Excavating Ancient Cyprus

For the last several summers, history professor Bonny Bazemore has brought a group of students to an excavation site in Cyprus to catalog thousands of artifacts, the earliest of which are 8,000 years old.

While working under the authority of the Department of Antiquities of the Republic of Cyprus, Bazemore has completed five seasons of rescue excavations and surveys in anticipation of the construction of the largest tourist complex in the Middle East. In all, she has uncovered 15 sites.

One of those sites, the Rantidi Forest Excavations, was founded to excavate the site that had produced more inscriptions in the peculiar script of Cyprus than any other site in the world. “Cyprus was the only place in the ancient world that did not use the Greek alphabet to write the Greek language, and that is what interested me,” said Bazemore. “But when I received my excavation permit in 1996, I was told that the largest tourist development in the Middle East was to take place in and around the ancient site. So I was set on a path to survey the area intended for development, and that has been occupying me for the last 16 years.”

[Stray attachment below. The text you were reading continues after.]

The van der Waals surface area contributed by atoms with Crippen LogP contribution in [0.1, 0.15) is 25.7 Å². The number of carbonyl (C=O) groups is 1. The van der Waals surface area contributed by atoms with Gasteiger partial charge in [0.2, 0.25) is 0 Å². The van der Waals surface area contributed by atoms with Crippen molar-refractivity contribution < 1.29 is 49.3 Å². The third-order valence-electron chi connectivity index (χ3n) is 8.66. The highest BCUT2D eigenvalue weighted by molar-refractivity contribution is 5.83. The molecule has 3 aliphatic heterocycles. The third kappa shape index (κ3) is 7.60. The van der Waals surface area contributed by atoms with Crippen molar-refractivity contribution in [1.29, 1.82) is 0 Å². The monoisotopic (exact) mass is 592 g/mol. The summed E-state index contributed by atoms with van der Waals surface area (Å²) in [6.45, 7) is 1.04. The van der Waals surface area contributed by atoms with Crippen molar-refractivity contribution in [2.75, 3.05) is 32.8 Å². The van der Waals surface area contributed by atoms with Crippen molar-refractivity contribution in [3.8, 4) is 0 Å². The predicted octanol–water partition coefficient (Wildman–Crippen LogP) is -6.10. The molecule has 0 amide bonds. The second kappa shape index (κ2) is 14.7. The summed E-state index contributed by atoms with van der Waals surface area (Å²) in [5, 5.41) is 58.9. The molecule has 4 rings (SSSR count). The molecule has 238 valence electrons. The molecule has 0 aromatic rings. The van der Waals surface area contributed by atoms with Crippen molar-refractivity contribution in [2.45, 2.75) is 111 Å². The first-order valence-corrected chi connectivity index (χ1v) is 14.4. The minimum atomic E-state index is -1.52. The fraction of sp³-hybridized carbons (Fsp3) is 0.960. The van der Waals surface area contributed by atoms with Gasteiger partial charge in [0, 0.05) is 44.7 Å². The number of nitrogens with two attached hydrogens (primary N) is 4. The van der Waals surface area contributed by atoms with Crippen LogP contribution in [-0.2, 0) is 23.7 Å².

In the survey site, which is 7 kilometers by 2 kilometers in extent, Bazemore has found a village that dates to the Chalcolithic period, which was approximately 6,000 B.C. The village was a major quarry and tool-producing area. “We have found more than a thousand chert blades, pounding stones, mortars and pestles, and, most interesting, two stone idols and an ochre stone. Ochre is a soft mineral that is ground to use as a dye. This particular ochre stone has been used to pound red ochre, and its stain is almost 8,000 years old.”

Future excavations involving as many as 20 EWU students will concentrate on the hilltop temple of Adonis. “Within our excavations, there is a large temple complex that is dedicated to the lover of the goddess Aphrodite, in what Homer himself identifies as her home sanctuary at Paphos,” said Bazemore. “Here we have found almost 2,000 pieces of life-sized and over-life-sized terra cotta statues, and the largest number of inscriptions found in a half-century written in the arcane script of Cyprus, the so-called Cypriote syllabary.”

Bazemore is concentrating on two other sites as well. “We also have two very important medieval sites, which were used for industrial purposes, probably in relation with the sugar cane production in the area,” she said. “Associated with this site is the largest threshing floor that has plaques, or stone pavers, in the Republic of Cyprus.”